By Richard Vedder
Gordon Gee is clearly one of the most interesting characters on the American higher education scene. Most persons in Columbus, Ohio think he walks on water and is in the process of taking Ohio State to "the next highest level" (heaven?), whatever that means. Gordon's popularity with university presidents is more mixed, however, and I know one or two prominent ones who think he is something of a charlatan/comedian more than a serious thinker about higher education today.
That said, President Gee (formerly of West Virginia University, the University of Colorado, Brown University, and Vanderbilt University) made a remarkable speech at the American Council of Education meetings last week, apparently receiving a standing ovation. And I must admit I really liked most of what Gee had to say.
Universities face "reinvention or extinction" we are told. Universities should not hunker down and beg for enough money to ride out this downturn (which they are doing as we speak with their lobbyists working overtime to get stimulus dollars), but start to rethink the way they do business. Maybe we should deep six academic departments, promote greater interdisciplinary learning, etc., Gee opines. Maybe we should get more serious about the integration of community colleges and four year universities, meaning more than silly little articulation agreements.
All for the good, rhetorically. Gordon is a great talker. But as president of Ohio State he has bloated the administrative staff, and sent top salaries through the roof (beginning, of course, with his own). He has not dared tax the athletic department that takes in well over $100 million a year to help pay for university operations, or bring it into the mainstream of the university as he did (or tried to do) at Vanderbilt. And merely changing the organization of faculty is a trivial change in light of the economics of universities and the problems they face in coming years. Where does technology and capital-labor substitution fit into the mix? How do we provide incentives to make universities more cost conscious? How do we change the "publish or perish" culture to make research more economically viable and less expensive and self-serving? Etc., etc., etc.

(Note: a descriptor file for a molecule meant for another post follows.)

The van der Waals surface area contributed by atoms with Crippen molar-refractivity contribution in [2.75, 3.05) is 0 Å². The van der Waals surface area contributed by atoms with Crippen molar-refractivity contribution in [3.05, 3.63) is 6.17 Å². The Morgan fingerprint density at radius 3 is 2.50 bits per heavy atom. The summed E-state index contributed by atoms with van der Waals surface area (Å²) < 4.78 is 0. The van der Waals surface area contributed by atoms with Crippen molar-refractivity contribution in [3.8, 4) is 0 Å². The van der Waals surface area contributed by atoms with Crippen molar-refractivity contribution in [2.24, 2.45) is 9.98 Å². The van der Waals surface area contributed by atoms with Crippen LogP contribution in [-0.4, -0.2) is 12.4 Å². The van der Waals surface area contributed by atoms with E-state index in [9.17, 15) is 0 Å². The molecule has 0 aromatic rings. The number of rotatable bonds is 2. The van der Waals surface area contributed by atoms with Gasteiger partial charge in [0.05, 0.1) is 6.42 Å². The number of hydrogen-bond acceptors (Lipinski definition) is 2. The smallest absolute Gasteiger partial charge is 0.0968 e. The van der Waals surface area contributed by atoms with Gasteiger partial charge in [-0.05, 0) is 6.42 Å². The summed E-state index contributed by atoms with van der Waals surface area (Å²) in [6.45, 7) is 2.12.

Nonetheless, it sounded like a rousing speech, and, knowing Gordon Gee, it was no doubt delivered with much flourish. Enough words, however; let's have some action.